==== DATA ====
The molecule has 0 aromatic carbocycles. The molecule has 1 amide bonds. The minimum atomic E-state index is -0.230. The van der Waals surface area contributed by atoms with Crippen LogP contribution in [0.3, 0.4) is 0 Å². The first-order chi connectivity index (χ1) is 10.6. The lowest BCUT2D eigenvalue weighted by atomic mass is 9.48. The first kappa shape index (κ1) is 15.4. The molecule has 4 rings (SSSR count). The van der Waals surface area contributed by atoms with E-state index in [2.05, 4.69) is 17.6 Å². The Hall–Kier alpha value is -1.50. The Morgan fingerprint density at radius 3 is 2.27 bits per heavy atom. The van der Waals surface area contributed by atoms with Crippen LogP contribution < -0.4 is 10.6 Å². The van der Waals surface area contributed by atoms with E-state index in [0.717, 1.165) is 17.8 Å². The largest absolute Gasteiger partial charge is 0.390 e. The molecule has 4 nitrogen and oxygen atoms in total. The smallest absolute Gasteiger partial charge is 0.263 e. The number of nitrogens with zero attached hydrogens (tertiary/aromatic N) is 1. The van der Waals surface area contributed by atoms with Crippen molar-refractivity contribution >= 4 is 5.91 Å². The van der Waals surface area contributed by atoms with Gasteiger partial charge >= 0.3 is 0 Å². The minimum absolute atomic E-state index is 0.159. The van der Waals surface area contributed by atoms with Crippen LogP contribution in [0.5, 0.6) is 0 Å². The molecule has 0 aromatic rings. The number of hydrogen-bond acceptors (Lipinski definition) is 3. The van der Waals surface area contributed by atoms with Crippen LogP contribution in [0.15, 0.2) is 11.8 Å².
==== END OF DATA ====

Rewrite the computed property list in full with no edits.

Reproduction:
The molecule has 0 aromatic carbocycles. The molecule has 1 amide bonds. The minimum atomic E-state index is -0.230. The van der Waals surface area contributed by atoms with Crippen LogP contribution in [0.3, 0.4) is 0 Å². The first-order chi connectivity index (χ1) is 10.6. The lowest BCUT2D eigenvalue weighted by atomic mass is 9.48. The first kappa shape index (κ1) is 15.4. The molecule has 4 rings (SSSR count). The van der Waals surface area contributed by atoms with E-state index in [2.05, 4.69) is 17.6 Å². The Hall–Kier alpha value is -1.50. The Morgan fingerprint density at radius 3 is 2.27 bits per heavy atom. The van der Waals surface area contributed by atoms with Crippen LogP contribution < -0.4 is 10.6 Å². The van der Waals surface area contributed by atoms with E-state index in [0.717, 1.165) is 17.8 Å². The largest absolute Gasteiger partial charge is 0.390 e. The molecule has 4 nitrogen and oxygen atoms in total. The smallest absolute Gasteiger partial charge is 0.263 e. The number of nitrogens with zero attached hydrogens (tertiary/aromatic N) is 1. The van der Waals surface area contributed by atoms with Crippen molar-refractivity contribution >= 4 is 5.91 Å². The van der Waals surface area contributed by atoms with Gasteiger partial charge >= 0.3 is 0 Å². The minimum absolute atomic E-state index is 0.159. The van der Waals surface area contributed by atoms with Crippen LogP contribution in [0.5, 0.6) is 0 Å². The molecule has 0 aromatic rings. The number of hydrogen-bond acceptors (Lipinski definition) is 3. The van der Waals surface area contributed by atoms with Crippen LogP contribution in [0.15, 0.2) is 11.8 Å².